Friday, April 21, 2023

The Morning Commute

Car doors open. We climb inside. Doors shut. Kacey Musgraves floats through the speakers. 

It’s quiet to begin with. The morning chaos is over and the three of us take a small breath of relief. 

Sometimes it stays quiet the whole ride. Sometimes there is a question about the day's plans or a curious thing they see. “Why can I see birds flying and then they turn and disappear for a few seconds and then I can see them again?” “Why do the trees shadows look like straight lines instead of tree-shaped shadows?” 

Other times there’s light discussion about something nerve-racking or exciting that is slated to happen at school. 

Mostly, it’s quiet. 

We pull up to the drop-off line and they both unbuckle and start gathering their things. Doors open. If I’m lucky, I get a quick “bye.” Some days it’s just a shutting of the door. I watch them go for half a second, wondering how my babies turned into teenagers. 

I let that thought linger for half a second more and pull forward. Don’t want to hold up the drop-off line. 

I turn right and head past the school. I send off silent good luck vibes and release them to the world. 

The woods are calling. My daily dose of peace and contemplation. As I head there, I watch as car after car passes with a teenager in the passenger seat. Some are sitting silently. Some have turned toward their parent and are chatting. Some are leaned back into the seat with their eyes closed. Some have hoods pulled over their head. Some have hair combed to perfection. Some have taken a more wild path.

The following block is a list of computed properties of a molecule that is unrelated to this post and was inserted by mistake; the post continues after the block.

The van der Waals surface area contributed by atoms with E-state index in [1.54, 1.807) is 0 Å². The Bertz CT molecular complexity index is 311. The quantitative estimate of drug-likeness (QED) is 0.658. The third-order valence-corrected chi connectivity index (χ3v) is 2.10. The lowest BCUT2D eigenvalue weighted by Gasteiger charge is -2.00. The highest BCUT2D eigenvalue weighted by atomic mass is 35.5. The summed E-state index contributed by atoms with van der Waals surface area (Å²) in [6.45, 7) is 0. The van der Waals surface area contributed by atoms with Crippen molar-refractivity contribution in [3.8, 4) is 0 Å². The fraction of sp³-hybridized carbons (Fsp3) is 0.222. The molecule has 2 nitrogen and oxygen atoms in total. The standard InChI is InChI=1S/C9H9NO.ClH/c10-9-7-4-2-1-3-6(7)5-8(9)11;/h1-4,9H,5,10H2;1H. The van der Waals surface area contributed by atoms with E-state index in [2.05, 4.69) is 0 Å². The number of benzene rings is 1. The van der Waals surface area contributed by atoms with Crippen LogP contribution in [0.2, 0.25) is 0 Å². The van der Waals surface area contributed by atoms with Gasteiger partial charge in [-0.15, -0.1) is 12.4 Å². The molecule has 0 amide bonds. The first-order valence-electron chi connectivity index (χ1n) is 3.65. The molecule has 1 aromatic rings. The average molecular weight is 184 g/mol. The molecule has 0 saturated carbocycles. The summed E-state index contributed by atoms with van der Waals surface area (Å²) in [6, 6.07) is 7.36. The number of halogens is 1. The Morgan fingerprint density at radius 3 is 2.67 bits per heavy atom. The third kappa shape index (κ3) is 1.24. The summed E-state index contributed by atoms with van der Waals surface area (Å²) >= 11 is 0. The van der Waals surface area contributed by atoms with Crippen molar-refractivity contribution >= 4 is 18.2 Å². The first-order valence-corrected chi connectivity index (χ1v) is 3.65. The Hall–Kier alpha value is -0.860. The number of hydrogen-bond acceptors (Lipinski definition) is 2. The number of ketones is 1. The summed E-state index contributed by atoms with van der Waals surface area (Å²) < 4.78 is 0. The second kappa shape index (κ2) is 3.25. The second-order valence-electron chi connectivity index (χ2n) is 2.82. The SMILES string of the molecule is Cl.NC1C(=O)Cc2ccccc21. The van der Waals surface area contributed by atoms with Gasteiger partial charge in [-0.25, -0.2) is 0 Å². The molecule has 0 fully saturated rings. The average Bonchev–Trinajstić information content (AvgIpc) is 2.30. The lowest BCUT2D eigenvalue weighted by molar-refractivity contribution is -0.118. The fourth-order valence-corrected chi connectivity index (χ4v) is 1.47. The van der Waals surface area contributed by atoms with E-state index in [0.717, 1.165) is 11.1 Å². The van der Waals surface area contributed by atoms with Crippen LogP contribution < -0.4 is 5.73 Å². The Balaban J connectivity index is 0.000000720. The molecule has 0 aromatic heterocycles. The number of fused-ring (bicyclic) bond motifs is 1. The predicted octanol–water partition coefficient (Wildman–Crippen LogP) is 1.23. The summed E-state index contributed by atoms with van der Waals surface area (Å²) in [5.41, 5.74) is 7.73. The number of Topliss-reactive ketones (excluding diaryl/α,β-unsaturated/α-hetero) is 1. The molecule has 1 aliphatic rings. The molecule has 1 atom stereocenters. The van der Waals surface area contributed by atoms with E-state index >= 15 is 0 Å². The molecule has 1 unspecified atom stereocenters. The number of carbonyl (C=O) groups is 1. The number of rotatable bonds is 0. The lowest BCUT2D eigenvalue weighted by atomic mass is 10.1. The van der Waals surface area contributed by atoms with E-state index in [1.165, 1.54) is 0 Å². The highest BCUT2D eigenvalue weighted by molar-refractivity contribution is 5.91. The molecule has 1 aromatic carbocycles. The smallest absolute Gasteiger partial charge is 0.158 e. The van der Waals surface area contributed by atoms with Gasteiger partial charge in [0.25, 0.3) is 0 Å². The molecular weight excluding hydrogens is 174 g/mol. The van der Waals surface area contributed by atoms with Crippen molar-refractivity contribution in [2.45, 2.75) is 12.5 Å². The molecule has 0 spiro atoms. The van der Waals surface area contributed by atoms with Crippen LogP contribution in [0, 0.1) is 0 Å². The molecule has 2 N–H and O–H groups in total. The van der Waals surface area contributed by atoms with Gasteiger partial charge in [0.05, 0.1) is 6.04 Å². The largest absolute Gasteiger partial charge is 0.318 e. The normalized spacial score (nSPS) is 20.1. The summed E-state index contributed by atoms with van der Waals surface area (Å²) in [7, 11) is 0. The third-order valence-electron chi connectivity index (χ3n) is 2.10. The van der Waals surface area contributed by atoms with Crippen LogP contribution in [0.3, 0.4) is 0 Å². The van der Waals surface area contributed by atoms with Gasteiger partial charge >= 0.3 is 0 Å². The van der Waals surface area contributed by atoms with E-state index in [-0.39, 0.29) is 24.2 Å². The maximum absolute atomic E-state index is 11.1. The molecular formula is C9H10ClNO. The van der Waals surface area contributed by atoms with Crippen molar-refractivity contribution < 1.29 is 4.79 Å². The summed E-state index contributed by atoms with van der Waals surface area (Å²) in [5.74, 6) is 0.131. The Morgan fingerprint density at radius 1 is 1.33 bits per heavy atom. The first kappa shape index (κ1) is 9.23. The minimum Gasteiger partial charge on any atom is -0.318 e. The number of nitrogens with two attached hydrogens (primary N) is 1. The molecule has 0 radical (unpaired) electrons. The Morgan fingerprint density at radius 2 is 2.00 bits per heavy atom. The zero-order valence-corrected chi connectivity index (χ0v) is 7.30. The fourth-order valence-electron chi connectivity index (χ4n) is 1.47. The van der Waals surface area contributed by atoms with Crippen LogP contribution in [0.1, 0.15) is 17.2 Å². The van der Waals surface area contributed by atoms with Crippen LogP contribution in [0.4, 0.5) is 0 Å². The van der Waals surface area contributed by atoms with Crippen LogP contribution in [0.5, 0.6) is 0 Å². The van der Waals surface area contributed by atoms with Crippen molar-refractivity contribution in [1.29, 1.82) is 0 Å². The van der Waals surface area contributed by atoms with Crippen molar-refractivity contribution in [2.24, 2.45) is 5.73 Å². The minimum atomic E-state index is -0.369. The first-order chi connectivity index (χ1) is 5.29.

As I pass these people I have never met, I can’t help but think how similar our lives likely are. The struggles we face getting our teens out of bed in the morning or to bed in the evenings. The arguments. The emotional volatility. The quiet car rides. 

I think about this with the teens, too. In this drive to school, they are releasing the events of the morning and prepping for what’s to come. Important test. Did they study for it? Hard social situations. Will they be accepted or rejected today? Big game after school. Will they succeed or fail? Maybe they are excited. Anxious. Mad. Content. Whatever they are, for a few moments in the car, they are safe as they fortify themselves to take on another day of middle school. 

Whether the morning was filled with lively discussion, mutual explosions or quiet contemplation, those moments during the drive have an energy to them. A connectedness between parent and child that says I love you no matter what. I love you through tears and yelling and meanness. I love you through anxiety and frustration and incomprehensible behavior. I love you no matter what. Always. 

What a gift in that morning commute.